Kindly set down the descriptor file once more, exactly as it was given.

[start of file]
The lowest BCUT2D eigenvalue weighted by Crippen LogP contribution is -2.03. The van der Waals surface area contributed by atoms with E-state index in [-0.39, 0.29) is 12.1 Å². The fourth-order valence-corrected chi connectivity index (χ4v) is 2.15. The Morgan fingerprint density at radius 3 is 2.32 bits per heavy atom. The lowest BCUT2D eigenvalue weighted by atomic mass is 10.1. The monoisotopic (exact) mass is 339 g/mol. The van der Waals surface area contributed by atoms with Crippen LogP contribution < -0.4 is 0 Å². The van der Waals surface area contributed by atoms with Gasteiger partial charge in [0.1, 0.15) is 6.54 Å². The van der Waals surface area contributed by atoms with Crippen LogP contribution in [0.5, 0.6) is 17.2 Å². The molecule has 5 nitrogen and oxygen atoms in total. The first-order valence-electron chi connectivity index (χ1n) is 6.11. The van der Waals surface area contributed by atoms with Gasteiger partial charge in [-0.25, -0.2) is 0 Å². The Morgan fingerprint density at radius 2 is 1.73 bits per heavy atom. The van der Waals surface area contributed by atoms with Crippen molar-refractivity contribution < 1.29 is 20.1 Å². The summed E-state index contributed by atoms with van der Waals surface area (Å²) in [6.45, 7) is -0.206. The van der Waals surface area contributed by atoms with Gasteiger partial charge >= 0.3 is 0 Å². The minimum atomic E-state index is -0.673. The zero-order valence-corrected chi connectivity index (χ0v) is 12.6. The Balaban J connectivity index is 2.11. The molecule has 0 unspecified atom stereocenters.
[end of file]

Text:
The lowest BCUT2D eigenvalue weighted by Crippen LogP contribution is -2.03. The van der Waals surface area contributed by atoms with E-state index in [-0.39, 0.29) is 12.1 Å². The fourth-order valence-corrected chi connectivity index (χ4v) is 2.15. The Morgan fingerprint density at radius 3 is 2.32 bits per heavy atom. The lowest BCUT2D eigenvalue weighted by atomic mass is 10.1. The monoisotopic (exact) mass is 339 g/mol. The van der Waals surface area contributed by atoms with Crippen LogP contribution < -0.4 is 0 Å². The van der Waals surface area contributed by atoms with Gasteiger partial charge in [0.1, 0.15) is 6.54 Å². The van der Waals surface area contributed by atoms with Crippen LogP contribution in [0.5, 0.6) is 17.2 Å². The molecule has 5 nitrogen and oxygen atoms in total. The first-order valence-electron chi connectivity index (χ1n) is 6.11. The van der Waals surface area contributed by atoms with Gasteiger partial charge in [-0.25, -0.2) is 0 Å². The Morgan fingerprint density at radius 2 is 1.73 bits per heavy atom. The van der Waals surface area contributed by atoms with Crippen molar-refractivity contribution < 1.29 is 20.1 Å². The summed E-state index contributed by atoms with van der Waals surface area (Å²) in [6.45, 7) is -0.206. The van der Waals surface area contributed by atoms with Gasteiger partial charge >= 0.3 is 0 Å². The minimum atomic E-state index is -0.673. The zero-order valence-corrected chi connectivity index (χ0v) is 12.6. The Balaban J connectivity index is 2.11. The molecule has 0 unspecified atom stereocenters.